Celebrating 400 years
as the Shogunate's Official Road
- Part 2

*400th Anniversary of the Nakasendo "stations"*

Hikers walk the cobbled Biwa Pass    From April till end November, 2002, Gifu Prefecture celebrated "the 400th anniversary of the Hime Kaido". Although the road is officially known as the Nakasendo, it has procured the appellation of "Hime Kaido" due to the fact that so many Kyoto women who went to Edo to enter into service for the Shogun took this road. Of course, the most famous of them all is Princess Kazunomiya descibed in Part 2, and the heroine of an Ariyoshi Sawako's historical novel.

One day in November 2002, I walked the few miles from Hosokute to Okute. The over 5,000 hikers who walked with me were not as orderly as the many who accompanied Princess Kazu, but it made for an enjoyable day. Please read my diary of the day.
   The early morning had been crisp, but since starting the walk, it had become quite warm. With each stride, I began to feel the weight of a backpack filled with too many "What if..." items and too few essentials.
   The newly paved road meandered behind a remote temple and crossed a mash before sharply ascending another hill. The morning seemed to drag on. At each incline, I came to realize that more and more people had entered the event, and I felt that many of those passing me were probably regular walkers.
   At last the road entered Hosokute. Today the village was crowded. What had become a steady flow of bodies congested as the path narrowed, and stopped in front of the Daikokuya Inn, a place that ordinarily seems no more than a low, black-tarred building on a lonely road mostly frequented by hefty trucks on their way to and from the quarries.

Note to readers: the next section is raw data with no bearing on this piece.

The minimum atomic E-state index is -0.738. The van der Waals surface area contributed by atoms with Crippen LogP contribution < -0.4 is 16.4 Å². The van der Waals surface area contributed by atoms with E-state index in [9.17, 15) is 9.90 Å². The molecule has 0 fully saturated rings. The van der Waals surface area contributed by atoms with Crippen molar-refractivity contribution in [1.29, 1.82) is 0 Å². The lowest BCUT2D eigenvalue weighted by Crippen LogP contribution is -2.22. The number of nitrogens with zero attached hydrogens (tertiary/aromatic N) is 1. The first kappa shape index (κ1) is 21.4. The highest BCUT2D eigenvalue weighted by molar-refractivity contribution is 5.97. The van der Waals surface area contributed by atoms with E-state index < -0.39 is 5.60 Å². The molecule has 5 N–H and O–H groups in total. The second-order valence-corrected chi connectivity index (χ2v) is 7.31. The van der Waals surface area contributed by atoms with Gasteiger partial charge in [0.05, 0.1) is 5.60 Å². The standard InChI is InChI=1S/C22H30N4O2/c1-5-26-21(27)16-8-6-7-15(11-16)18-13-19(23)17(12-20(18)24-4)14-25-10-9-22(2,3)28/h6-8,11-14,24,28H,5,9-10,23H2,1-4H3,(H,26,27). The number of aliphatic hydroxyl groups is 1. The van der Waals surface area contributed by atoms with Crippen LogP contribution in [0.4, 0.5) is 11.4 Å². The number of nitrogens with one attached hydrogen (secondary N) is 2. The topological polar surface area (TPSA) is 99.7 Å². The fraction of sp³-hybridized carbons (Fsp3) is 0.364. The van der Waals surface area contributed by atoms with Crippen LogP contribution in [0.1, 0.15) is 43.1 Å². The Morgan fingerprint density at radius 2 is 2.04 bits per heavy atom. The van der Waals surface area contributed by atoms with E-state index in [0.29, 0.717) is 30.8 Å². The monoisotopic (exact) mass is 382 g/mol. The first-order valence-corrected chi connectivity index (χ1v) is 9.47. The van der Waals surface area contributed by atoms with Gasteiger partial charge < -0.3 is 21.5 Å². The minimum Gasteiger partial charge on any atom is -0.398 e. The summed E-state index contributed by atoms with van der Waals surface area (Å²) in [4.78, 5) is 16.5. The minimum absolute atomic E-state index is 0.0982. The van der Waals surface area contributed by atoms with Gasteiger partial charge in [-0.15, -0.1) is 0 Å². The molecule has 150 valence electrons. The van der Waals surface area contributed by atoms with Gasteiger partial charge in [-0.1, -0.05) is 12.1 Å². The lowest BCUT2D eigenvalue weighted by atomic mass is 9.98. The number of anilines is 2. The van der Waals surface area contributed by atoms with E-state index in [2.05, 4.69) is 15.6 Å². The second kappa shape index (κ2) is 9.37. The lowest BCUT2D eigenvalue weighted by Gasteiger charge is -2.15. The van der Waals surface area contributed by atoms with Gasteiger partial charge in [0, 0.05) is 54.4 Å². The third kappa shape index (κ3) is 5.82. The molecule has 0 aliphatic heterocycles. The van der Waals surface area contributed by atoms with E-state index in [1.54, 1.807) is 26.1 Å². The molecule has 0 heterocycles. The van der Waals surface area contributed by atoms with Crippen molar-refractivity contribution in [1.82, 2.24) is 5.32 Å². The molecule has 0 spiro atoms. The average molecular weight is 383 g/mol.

Now there were no trucks, nor cars. For as far as one could see, up or down the slope, all one could see were people, people, and more people. Even the tiny car park in front of the Community Center was alive. Close to the building's entrance, a small battalion of warriors had lined up. Like the sightseers and hikers, they were waiting restlessly for word that the Princesses would be ready to embark their carriage for the journey to Okute.
   As I stood eying the Hinawa soldiers, each with a musket resting upright in his right hand, and a lit ignition rope hanging loosely from his left, I noticed courtiers to my left. Dressed in bright colored robes of pink and yellow, they also awaited the princesses. My body started to get stiff, and I too became eager to move on, but the air around me sparked with anticipation, and my eyes drank in every scene that hinted of an era long gone.
   As the heavy rhythm of the drums ceased ringing in my eyes, the tinkle of metal upon metal, and the creak of leather, mingled with the muffled sounds of straw sandals on the asphalt. The soldiers were standing to attention. The courtiers were getting ready to welcome their charges.
   At last the Princesses showed themselves, one by one, from the inner rooms of the Community Center. The princesses wore the traditional white make-up, and were dressed in richly brocaded ceremonial robes. They were accompanied by two maids, who wore wide straw hats from which hung long veils hiding not only their faces, but also the greater part of their bodies. Though their kimonos were only down to mid-calf, with arms and legs covered, not a speck of their flesh could be seen.
   I held my breath, and marveled at the ornamentation, and peculiar beauty of the scene. Yet at the same time, I wondered if the villagers of centuries before had actually been allowed to set eyes on the very princesses that were today parading through the town.
   With each princess now seated in her carriage, the soldiers lined up to fire a salute. The shots rang over the spectators in waves, each firing making me jump, no matter how hard I tried to prepare myself for the explosion and the pungent smell that followed.